Dinner: A Family Fellowship

“Every day they continued to meet together in the temple courts. They broke bread in their homes and ate together with glad and sincere hearts,” – Acts 2:46

family-fellowship

Over Christmas break, while visiting family for a funeral, each night we ate together as one big family around a rustic large wooden dining table. It wasn’t the food that made this a warm memory (although the food was good); it was the conversation and limited distractions.  We were able to focus on each other. Meals were slow, stories were full, and laughter was abundant.

Traveling back home, my husband and I listened to Playing for Pizza by John Grisham on Audible. In the book a football player ends up playing for an Italian football league.  While in Italy he experienced the culture including the long meals filled with fellowship in the evenings. In learning to fellowship with others his character deepens.

Food. Fellowship. There is just something about them.

Last night as our family sat around our little kitchen table, I found myself wanting each conversation topic to linger. I forced a hold on the temptation to get up and start cleaning the dishes as soon as I stopped eating,  just so I could cherish the moment with my family. We shared about our day and then the guys started talking about music while the girls poked fun of the guy’s music selections. We laughed. We relaxed. We enjoyed each other’s company.

After dinner, we helped my son pack his car so he could head back to college. The meal time provided an amazing send off. Warm and filled with love.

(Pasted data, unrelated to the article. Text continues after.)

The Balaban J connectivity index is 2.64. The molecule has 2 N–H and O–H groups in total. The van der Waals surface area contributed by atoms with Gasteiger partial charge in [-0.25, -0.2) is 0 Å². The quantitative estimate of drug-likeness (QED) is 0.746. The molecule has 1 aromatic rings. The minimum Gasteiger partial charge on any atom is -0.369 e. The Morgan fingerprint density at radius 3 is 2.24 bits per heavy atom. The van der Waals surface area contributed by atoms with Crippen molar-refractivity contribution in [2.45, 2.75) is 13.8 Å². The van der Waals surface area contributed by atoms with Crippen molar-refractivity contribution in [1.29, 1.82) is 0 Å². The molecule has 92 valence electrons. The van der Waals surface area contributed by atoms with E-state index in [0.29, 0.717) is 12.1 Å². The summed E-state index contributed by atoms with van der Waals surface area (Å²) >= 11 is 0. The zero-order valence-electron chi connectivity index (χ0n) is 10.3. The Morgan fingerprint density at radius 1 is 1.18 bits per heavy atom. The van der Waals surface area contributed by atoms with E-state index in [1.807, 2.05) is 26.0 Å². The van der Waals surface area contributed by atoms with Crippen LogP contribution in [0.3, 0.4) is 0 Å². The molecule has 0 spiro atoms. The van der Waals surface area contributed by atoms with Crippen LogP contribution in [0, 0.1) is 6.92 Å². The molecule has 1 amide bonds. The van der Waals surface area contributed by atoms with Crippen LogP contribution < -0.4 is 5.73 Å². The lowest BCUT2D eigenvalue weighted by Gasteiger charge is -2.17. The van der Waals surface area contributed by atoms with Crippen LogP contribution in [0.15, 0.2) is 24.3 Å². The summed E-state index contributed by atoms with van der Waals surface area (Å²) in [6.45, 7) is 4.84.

Family dinners have always been important to us, but somewhere along the way we began to rush the process. Activities cut in, cell phones interfered, and adolescent years tested our emotions. Sitting at the table during Christmas break, though, my heart missed what we were capable of having. Togetherness. Fellowship provides togetherness. Thankfully, I realized we didn’t have to miss it.  We just needed to make it happen.

Tonight, even though my son was back at college, the three of us sat down to our table to eat unrushed. Cell phones put away, leisured conversation. We took our time, enjoyed the meal, and enjoyed each other. We talked about our day and then after cleaning up the dinner dishes sat down again to play a game. Each of us wanting to linger a little longer. It isn’t something we can do every evening, so it was special.  We are learning our time together is valuable.  We need each other.  Family fellowship is important.

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